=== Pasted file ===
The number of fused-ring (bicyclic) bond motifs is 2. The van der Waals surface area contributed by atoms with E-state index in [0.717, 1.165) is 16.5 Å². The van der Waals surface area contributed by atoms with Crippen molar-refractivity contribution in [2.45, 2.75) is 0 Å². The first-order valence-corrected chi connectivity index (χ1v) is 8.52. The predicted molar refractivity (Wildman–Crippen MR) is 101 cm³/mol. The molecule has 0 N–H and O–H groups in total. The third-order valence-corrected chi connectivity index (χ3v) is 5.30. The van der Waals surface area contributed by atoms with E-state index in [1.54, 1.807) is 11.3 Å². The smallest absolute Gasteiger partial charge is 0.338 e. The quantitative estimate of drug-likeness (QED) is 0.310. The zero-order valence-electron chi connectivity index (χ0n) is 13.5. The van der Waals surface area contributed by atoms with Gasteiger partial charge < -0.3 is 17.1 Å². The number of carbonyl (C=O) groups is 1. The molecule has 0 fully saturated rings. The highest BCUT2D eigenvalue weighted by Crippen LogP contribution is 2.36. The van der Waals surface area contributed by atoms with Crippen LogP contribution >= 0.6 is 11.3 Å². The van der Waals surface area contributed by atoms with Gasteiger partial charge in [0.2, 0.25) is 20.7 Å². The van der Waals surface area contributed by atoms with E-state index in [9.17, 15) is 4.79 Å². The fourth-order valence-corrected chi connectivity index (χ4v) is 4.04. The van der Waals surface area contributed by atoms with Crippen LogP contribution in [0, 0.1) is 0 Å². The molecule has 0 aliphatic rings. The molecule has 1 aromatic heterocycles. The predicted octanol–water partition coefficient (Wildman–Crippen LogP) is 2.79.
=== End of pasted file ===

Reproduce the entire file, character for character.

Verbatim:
The number of fused-ring (bicyclic) bond motifs is 2. The van der Waals surface area contributed by atoms with E-state index in [0.717, 1.165) is 16.5 Å². The van der Waals surface area contributed by atoms with Crippen molar-refractivity contribution in [2.45, 2.75) is 0 Å². The first-order valence-corrected chi connectivity index (χ1v) is 8.52. The predicted molar refractivity (Wildman–Crippen MR) is 101 cm³/mol. The molecule has 0 N–H and O–H groups in total. The third-order valence-corrected chi connectivity index (χ3v) is 5.30. The van der Waals surface area contributed by atoms with E-state index in [1.54, 1.807) is 11.3 Å². The smallest absolute Gasteiger partial charge is 0.338 e. The quantitative estimate of drug-likeness (QED) is 0.310. The zero-order valence-electron chi connectivity index (χ0n) is 13.5. The van der Waals surface area contributed by atoms with Gasteiger partial charge < -0.3 is 17.1 Å². The number of carbonyl (C=O) groups is 1. The molecule has 0 fully saturated rings. The highest BCUT2D eigenvalue weighted by Crippen LogP contribution is 2.36. The van der Waals surface area contributed by atoms with Crippen LogP contribution >= 0.6 is 11.3 Å². The van der Waals surface area contributed by atoms with Gasteiger partial charge in [0.2, 0.25) is 20.7 Å². The van der Waals surface area contributed by atoms with E-state index in [9.17, 15) is 4.79 Å². The fourth-order valence-corrected chi connectivity index (χ4v) is 4.04. The van der Waals surface area contributed by atoms with Crippen LogP contribution in [0, 0.1) is 0 Å². The molecule has 0 aliphatic rings. The molecule has 1 aromatic heterocycles. The predicted octanol–water partition coefficient (Wildman–Crippen LogP) is 2.79.